When did you last take a step back and see how your brand was doing? Not the analytics for your website. Not the number of impressions or clickthroughs from your PPC. And not even if you like the new redesign of your collateral pieces. Your brand.

How is your brand/company perceived in the world? If people are aware of you, what is their perception? Or do they even have one? Branding is what happens every time someone interacts with your company at any level. Here are some of the major elements that go into it, and each one has several smaller pieces.

Customer Experience

How easy is it for a customer to navigate their journey with you? Is it all automated and impersonal? Do some potential buyers get frustrated and hang up or abandon their shopping carts? People value their time and they’re not willing to take a lot of it trying to give you some of their money. And if a purchase is made, what is the follow-up? Is it a thank you or simply an automated review form? What are they reviewing – how well your software worked? That should be a given. You want them to feel something – like their business is appreciated. Go through your entire sales process with a customer’s eyes. You may be surprised at what you find. Be careful sacrificing personal touches where they make sense for the sake of productivity and/or efficiency. What you gain in time you may lose in positive perception and the opportunity to have enthusiastic brand ambassadors. If it’s a product that’s delivered, what comes with it? Is there a note of appreciation? Some special packaging with tissue paper or just an item in a plastic bag in a box? If you’re a service business, what’s a small touch you can add that will make a lasting impression? How often do you communicate with customers after a sale? It’s hard to ask for a referral or expect a good review if you make the sale and they never hear from you again – and not just to try to sell them something new.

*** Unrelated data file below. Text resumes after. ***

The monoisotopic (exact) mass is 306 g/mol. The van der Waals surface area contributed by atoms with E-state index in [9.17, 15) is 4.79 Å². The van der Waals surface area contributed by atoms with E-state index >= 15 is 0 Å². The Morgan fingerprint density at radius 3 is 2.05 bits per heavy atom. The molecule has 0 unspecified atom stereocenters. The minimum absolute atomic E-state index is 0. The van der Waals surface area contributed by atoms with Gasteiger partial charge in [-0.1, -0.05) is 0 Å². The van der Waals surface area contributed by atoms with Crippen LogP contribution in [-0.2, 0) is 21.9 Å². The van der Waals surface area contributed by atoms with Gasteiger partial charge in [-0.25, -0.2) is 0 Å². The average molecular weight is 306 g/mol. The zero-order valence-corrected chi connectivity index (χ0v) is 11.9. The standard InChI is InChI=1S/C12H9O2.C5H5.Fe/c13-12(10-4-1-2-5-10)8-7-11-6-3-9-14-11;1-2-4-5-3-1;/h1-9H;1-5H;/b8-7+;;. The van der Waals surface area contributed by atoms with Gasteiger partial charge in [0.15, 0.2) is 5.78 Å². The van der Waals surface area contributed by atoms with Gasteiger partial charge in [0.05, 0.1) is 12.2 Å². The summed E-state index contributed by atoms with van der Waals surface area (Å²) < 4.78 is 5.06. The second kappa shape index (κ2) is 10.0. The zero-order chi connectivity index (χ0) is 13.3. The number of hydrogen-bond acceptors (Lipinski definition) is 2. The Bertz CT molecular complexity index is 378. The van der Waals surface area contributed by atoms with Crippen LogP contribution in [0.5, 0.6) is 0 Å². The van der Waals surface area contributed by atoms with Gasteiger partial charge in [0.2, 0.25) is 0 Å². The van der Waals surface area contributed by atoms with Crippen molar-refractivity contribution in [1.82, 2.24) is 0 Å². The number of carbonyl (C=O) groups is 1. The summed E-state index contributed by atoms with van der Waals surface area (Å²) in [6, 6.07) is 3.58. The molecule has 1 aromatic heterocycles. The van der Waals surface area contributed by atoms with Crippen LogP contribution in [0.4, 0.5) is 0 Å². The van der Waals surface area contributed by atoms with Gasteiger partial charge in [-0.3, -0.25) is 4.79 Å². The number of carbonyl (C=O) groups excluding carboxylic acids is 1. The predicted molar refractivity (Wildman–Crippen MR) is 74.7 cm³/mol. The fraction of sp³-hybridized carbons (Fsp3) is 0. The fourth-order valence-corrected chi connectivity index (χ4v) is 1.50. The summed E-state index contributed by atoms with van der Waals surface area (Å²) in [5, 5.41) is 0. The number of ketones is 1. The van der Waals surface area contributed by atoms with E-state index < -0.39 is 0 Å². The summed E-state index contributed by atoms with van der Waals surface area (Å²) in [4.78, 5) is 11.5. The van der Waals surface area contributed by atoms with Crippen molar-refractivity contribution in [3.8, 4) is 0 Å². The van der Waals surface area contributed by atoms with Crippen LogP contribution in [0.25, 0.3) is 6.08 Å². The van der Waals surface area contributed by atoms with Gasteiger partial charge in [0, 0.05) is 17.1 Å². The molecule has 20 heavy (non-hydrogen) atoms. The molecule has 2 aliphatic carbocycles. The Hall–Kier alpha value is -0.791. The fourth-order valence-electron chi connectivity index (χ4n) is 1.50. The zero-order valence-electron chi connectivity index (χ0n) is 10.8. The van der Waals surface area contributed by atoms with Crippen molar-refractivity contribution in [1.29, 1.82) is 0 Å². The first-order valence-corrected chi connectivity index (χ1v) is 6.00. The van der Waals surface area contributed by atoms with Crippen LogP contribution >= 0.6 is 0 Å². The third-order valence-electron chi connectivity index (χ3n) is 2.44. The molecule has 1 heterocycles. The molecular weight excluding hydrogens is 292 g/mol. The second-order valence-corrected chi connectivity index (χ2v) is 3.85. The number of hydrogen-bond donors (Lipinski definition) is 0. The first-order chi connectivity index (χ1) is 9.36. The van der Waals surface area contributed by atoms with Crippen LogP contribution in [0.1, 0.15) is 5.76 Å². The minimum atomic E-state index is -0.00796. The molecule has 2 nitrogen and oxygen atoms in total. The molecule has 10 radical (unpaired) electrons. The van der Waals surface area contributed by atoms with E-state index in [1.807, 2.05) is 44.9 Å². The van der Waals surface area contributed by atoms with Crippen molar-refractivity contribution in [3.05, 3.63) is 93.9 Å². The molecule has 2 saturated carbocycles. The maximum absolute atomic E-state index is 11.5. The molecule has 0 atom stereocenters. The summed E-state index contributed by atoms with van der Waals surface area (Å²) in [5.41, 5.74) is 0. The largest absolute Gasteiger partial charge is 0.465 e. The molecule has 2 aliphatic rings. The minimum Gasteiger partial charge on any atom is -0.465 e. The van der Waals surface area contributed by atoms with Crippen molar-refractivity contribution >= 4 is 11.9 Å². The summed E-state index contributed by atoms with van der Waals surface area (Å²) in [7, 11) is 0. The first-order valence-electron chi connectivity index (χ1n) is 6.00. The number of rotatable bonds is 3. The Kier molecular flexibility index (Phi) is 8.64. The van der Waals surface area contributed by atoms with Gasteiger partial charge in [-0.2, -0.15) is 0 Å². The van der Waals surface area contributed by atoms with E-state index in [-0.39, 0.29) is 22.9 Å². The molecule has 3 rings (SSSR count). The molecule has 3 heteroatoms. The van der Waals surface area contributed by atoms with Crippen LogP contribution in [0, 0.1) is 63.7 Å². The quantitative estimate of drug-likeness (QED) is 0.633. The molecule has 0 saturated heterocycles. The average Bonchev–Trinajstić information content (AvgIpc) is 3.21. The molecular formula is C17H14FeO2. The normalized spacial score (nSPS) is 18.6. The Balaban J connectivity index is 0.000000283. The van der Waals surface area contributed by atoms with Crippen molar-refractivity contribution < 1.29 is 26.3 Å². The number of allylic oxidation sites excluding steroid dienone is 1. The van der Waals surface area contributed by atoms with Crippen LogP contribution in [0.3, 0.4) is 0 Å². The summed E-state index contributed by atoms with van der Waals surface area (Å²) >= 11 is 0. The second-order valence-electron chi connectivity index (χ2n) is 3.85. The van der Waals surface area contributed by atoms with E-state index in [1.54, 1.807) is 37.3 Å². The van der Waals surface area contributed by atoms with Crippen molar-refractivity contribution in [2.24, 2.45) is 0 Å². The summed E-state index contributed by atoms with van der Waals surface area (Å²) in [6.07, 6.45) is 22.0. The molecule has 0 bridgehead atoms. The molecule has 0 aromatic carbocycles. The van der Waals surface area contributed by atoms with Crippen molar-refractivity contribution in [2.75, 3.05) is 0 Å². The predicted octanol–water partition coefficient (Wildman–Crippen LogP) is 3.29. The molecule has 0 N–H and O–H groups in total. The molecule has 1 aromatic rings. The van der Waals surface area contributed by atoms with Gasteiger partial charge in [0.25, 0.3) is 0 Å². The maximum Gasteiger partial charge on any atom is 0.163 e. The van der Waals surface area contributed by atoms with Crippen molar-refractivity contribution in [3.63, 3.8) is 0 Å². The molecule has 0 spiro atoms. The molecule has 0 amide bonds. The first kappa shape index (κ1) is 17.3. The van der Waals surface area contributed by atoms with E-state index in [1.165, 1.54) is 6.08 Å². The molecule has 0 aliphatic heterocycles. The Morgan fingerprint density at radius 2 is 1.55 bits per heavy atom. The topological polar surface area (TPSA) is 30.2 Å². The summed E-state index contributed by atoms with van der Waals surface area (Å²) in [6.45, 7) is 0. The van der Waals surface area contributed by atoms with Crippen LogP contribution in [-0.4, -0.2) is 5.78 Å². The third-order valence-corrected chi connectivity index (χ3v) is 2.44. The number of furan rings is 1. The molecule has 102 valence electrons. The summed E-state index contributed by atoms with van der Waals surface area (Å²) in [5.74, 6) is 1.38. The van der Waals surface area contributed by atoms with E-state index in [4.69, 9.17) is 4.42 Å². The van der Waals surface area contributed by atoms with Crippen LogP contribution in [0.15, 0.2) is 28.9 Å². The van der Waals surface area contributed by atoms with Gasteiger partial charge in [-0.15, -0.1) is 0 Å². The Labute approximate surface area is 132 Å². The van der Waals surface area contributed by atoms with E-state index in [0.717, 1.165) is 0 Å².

Outward Appearance

If you’re a service business, how do your employees look when they show up? Are uniforms clean and crisp? Are all the pieces branded or are they adding their own baseball hat, etc? What about company vehicles? Are they clean and well-branded? Your company vehicles are driving billboards – what do they say about your company? That we are meticulous and detail-oriented or sloppy and don’t care. And related to that, how are they driven? Are your team members polite drivers or do they go too fast and cut people off? That all goes into branding and the perception people have of your company. If you’re a retailer, what is the appearance of your store when people walk in? Are they sincerely greeted or is it a perfunctory “hello” without looking up because the employee has to share a greeting? If you’re online – does your website load fast, is it easy to navigate, does it work well on mobile, and does it give enough information for customers to make an informed decision? Again – it’s hard to do but you have to look at these things objectively – through a potential customer’s eyes and be honest with yourself. You can also ask for critiques from people who will be honest with you, not people who work for you and may be tempted to tell you what you want to hear.

Internal Audience

You’re also missing out if you don’t treat all your employees like customers. You need to continue to “sell” them on the company and its mission. You have no greater source of ambassadors than those who are working for you – not just the people in sales and marketing, but at every level. They need to stay informed, excited, and engaged. Great customer service will naturally flow from team members who feel appreciated and who understand why things are being done. This can be overlooked or left behind as companies grow, but it’s imperative, especially if you want to keep your key people and those who support them. It’s expensive and time-consuming to have a big turnover and if that’s happening within your company you need to find out why. But just because people are staying it doesn’t mean they’re happy and giving their best either. Periodically take their pulse – see what you can do better. Sometimes it’s just small things that can make a big impact.

It can be hard to stop and focus on items that don’t feel like they are directly related to sales – but good branding and creating positive perceptions of your company out in the world pave the way for sales and speed up the process. It also leads to more referrals and better word-of-mouth in person and online through the use of reviews on sites such as Yelp. And since people are still more likely to share bad experiences online, it’s imperative that you strive to create the best impression you can at every opportunity, so if/when a bad review hits you’ll be insulated with a lot of good ones and it won’t make a dent in your score.